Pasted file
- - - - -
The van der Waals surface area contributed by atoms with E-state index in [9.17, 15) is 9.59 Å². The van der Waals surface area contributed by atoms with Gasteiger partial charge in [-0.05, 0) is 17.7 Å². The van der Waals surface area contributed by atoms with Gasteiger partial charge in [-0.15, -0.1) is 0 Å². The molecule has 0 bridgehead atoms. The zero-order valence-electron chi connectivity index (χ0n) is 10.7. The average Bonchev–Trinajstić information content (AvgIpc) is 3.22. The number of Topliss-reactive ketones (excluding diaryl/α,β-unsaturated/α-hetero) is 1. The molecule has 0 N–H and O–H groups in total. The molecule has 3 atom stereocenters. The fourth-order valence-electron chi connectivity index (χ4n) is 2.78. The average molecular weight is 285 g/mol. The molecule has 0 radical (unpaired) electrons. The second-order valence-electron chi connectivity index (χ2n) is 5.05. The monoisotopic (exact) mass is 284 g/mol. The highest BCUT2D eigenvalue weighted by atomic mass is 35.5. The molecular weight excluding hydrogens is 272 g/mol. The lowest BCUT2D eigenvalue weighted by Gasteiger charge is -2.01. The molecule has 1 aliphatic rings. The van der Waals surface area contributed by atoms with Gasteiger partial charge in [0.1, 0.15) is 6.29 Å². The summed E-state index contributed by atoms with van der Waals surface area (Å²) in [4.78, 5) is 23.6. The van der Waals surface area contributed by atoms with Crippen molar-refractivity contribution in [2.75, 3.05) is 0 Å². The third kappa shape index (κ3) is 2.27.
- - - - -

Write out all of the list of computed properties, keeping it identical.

The van der Waals surface area contributed by atoms with E-state index in [9.17, 15) is 9.59 Å². The van der Waals surface area contributed by atoms with Gasteiger partial charge in [-0.05, 0) is 17.7 Å². The van der Waals surface area contributed by atoms with Gasteiger partial charge in [-0.15, -0.1) is 0 Å². The molecule has 0 bridgehead atoms. The zero-order valence-electron chi connectivity index (χ0n) is 10.7. The average Bonchev–Trinajstić information content (AvgIpc) is 3.22. The number of Topliss-reactive ketones (excluding diaryl/α,β-unsaturated/α-hetero) is 1. The molecule has 0 N–H and O–H groups in total. The molecule has 3 atom stereocenters. The fourth-order valence-electron chi connectivity index (χ4n) is 2.78. The average molecular weight is 285 g/mol. The molecule has 0 radical (unpaired) electrons. The second-order valence-electron chi connectivity index (χ2n) is 5.05. The monoisotopic (exact) mass is 284 g/mol. The highest BCUT2D eigenvalue weighted by atomic mass is 35.5. The molecular weight excluding hydrogens is 272 g/mol. The lowest BCUT2D eigenvalue weighted by Gasteiger charge is -2.01. The molecule has 1 aliphatic rings. The van der Waals surface area contributed by atoms with Gasteiger partial charge in [0.1, 0.15) is 6.29 Å². The summed E-state index contributed by atoms with van der Waals surface area (Å²) in [4.78, 5) is 23.6. The van der Waals surface area contributed by atoms with Crippen molar-refractivity contribution in [2.75, 3.05) is 0 Å². The third kappa shape index (κ3) is 2.27.